Procter & Gamble Company (PGFree Procter & Gamble Stock Report), a consumer products heavyweight and Dow-30 component, delivered fourth-quarter results (year ended June 30th) today that were higher than expectations on the earnings front, but a touch shy on the revenue line. The investment community appears to be focusing on the bright side, as the shares are up nearly 3% in early morning trading.

Earnings came in at $0.82 a share, a nickel ahead of both our and Wall Street's consensus. Strategic price increases spurred the outperformance led by stout sales of some of its feature brands; Gillette razors, Crest toothpaste, and Tide washing detergent. All told, however, overall sales slid 1%, to $20.21 billion, as the negative effect of currency swings were felt. The strong bottom-line showing brought the full-year figure to $3.85, but it is worth noting that restatements for the first two quarters of fiscal 2012 are expected when PG releases its annual report.

Looking ahead to fiscal 2013, management began its guidance on an upbeat note by stating that it plans to buy back $4 billion in shares during the campaign. This plan is a reversal from just two months ago when news broke that no share repurchases would occur. Still, management is walking a fine line trying to balance growth in emerging markets, which currently comprise just under one-third of its sales, while facing the headwind of an uncertain global economy. Too, market-share growth has been a difficult metric of late. Global market share was off half a percentage point in the June period and on a category-by-category basis many line items have been flat on the market-share meter. Regardless, we think the company can still earn $4.00 a share in the current fiscal year, and have raised our bottom-line target by a nickel to sit at that mark.

The effects of a $10 billion restructuring plan have begun to be felt companywide. Job cuts are in full swing, and the majority of the 10% planned reduction should be completed by the end of the calendar year. The moves should begin the process of offsetting slowing growth in developing nations. Figures here were dealt a blow when price cuts were mandated in Venezuela and import curbs were put in place in Argentina. Many industry pundits are pointing out the fact that they think the restructuring will lead to more cutting than just the $10 billion specified. We are taking a wait-and-see approach on that front.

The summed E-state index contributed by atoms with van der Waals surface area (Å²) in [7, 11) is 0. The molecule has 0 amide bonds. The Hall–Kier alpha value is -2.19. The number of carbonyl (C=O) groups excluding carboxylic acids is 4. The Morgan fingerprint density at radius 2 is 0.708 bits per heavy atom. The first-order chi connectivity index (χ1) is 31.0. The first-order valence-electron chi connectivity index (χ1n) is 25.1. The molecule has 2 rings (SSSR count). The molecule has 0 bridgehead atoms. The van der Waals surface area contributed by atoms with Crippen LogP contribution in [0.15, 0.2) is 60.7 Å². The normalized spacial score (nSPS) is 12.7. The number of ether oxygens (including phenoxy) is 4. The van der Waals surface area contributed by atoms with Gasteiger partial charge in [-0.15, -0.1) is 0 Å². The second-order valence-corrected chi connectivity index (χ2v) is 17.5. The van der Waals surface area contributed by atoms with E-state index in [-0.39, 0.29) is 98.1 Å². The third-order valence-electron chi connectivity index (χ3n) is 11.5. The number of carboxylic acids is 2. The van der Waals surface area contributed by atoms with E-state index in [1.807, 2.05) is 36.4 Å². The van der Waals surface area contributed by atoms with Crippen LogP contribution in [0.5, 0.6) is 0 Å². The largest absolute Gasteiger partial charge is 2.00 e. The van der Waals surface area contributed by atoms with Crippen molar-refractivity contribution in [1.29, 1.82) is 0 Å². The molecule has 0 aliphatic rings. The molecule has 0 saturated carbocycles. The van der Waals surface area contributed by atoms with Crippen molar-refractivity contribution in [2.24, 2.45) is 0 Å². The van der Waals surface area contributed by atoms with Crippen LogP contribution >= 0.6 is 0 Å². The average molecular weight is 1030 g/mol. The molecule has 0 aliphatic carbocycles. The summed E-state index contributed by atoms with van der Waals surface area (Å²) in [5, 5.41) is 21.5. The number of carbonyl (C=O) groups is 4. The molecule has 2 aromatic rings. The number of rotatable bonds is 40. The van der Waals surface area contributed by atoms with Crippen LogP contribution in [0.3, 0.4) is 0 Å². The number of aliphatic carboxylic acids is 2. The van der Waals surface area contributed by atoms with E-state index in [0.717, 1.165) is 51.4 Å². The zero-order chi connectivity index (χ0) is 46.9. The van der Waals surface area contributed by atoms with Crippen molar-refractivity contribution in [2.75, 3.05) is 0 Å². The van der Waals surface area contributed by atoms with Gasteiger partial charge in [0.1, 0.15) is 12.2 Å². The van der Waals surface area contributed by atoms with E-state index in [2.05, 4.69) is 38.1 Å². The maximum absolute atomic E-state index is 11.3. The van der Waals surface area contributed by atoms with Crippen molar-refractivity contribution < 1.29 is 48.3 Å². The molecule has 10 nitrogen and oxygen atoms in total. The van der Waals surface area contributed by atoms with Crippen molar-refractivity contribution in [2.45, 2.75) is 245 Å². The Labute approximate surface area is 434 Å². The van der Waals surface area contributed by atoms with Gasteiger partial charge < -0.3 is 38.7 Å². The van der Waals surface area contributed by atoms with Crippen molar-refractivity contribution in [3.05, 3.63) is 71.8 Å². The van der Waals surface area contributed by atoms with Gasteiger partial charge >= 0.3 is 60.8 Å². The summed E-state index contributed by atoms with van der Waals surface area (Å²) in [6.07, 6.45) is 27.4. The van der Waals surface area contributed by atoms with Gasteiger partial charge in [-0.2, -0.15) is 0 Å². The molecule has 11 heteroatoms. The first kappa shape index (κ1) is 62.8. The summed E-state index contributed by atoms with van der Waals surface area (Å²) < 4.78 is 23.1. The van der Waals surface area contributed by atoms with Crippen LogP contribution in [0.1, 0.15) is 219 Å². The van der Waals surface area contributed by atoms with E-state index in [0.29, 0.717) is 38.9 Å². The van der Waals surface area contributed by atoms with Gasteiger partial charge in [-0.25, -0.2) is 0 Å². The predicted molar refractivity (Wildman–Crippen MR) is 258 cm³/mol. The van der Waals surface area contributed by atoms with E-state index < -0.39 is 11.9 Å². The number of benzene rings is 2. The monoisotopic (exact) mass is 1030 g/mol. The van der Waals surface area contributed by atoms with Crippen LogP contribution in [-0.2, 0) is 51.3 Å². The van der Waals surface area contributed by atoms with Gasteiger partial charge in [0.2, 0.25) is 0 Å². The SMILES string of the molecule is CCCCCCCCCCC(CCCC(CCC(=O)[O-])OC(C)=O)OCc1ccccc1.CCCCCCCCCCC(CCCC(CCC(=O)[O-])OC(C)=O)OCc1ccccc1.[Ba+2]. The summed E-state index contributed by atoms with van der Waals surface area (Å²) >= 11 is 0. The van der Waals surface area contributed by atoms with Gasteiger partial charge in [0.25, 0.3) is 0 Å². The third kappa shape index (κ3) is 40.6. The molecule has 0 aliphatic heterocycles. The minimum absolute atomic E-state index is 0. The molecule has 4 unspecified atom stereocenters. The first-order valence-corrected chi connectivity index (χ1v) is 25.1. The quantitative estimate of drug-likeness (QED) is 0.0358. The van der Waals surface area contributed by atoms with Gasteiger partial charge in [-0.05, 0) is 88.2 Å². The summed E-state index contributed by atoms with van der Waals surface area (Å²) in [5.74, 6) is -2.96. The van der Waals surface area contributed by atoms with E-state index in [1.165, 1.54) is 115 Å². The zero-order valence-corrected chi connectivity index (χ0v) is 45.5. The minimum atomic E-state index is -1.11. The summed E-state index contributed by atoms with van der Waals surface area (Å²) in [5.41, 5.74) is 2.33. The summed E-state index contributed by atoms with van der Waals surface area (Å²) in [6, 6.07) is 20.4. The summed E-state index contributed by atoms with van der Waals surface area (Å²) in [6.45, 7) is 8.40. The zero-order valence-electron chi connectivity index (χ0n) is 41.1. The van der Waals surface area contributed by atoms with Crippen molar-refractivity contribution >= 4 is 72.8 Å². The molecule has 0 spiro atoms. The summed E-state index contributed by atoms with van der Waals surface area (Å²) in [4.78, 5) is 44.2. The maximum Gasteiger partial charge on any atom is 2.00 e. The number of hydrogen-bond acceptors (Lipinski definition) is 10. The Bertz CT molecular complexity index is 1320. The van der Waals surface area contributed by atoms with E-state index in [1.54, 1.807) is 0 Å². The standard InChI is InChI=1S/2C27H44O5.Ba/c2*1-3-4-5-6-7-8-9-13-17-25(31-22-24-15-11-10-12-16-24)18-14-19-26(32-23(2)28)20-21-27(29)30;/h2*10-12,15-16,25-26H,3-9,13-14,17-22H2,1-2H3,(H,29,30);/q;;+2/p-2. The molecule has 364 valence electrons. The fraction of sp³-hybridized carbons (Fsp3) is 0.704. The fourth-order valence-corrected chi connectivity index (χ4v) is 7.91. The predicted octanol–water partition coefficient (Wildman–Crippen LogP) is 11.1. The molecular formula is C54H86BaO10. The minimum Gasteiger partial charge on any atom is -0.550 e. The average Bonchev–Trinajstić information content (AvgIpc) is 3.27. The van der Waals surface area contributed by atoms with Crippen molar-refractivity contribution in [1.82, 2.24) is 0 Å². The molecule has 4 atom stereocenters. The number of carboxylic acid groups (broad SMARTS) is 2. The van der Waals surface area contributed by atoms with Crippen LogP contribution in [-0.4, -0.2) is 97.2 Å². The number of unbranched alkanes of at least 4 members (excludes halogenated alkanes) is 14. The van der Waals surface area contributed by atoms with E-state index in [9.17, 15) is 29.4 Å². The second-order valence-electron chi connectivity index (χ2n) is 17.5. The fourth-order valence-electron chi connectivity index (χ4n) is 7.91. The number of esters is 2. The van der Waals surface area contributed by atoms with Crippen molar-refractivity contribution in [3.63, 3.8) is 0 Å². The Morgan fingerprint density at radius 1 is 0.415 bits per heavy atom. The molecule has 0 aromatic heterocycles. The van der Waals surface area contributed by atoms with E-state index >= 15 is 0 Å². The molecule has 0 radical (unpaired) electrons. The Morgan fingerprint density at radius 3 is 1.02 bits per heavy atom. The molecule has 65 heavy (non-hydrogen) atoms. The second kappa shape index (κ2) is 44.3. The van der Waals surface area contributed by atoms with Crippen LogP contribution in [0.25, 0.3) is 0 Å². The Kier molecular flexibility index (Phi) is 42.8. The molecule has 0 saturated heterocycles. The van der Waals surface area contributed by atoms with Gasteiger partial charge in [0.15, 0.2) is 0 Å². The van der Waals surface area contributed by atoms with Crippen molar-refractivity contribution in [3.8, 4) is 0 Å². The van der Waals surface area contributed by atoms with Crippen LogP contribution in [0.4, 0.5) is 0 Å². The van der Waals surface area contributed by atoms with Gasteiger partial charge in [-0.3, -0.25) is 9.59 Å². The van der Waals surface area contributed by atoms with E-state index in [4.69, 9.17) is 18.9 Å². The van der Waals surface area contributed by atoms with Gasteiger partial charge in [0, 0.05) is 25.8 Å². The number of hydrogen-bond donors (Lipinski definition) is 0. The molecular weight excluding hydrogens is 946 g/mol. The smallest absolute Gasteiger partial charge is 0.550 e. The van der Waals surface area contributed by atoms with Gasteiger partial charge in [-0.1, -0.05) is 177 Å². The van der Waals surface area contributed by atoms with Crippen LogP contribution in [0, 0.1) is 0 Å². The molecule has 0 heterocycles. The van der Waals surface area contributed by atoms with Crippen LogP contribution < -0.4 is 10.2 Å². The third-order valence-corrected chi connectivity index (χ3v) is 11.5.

Elsewhere, the divestiture of the company's snacks business, headlined by Pringles potato chips, was completed. Kellogg (K) bought the division after a deal with Diamond Foods (DMND) unraveled due to accounting issues at that company.

Outside of the earnings and operating results, much of the recent press around PG has stemmed from Pershing Square's Bill Ackman initiating a stake in the company. Mr. Ackman has a track record of calling for changes at a number of his previous stops. The ousting of top executives, and large-scale asset sales to enhance a company's value have been his "modus operandi". Having such a man in the picture has fueled flames that perhaps the company is too big to effectively manage. Although the blue chip’s long record of success casts some doubt on that thesis. Currency exposure is on the top of the list in this regard. While a split in essence is always a possibility, we are not on board with this view and find it highly unlikely at this juncture.

From an investment standpoint, we like this blue chip for long-term capital appreciation. Too, those getting on board now will have their patience rewarded by a dividend payout that should stay securely above 3% annually out to late decade.

About The Company:The Procter & Gamble Company makes detergents, soaps, toiletries, foods, paper, & industrial products. Brands include: Always, Head & Shoulders, Olay, Pantene, Wella, Actonel, Dawn, Downy, Tide, Bounty, Charmin, Pampers, Folgers, Iams, Gillette, MACH3, Braun, and Duracell. Acquired Gillette in October, 2005, and divested Folgers in June, 2009. U.S. sales accounted for 37% of total revenues last fiscal year, while Wal-Mart (WMTFree Wal-Mart Stock Report) Stores accounted for 15%.

At the time of this article’s writing, the author did not have positions in any of the companies mentioned.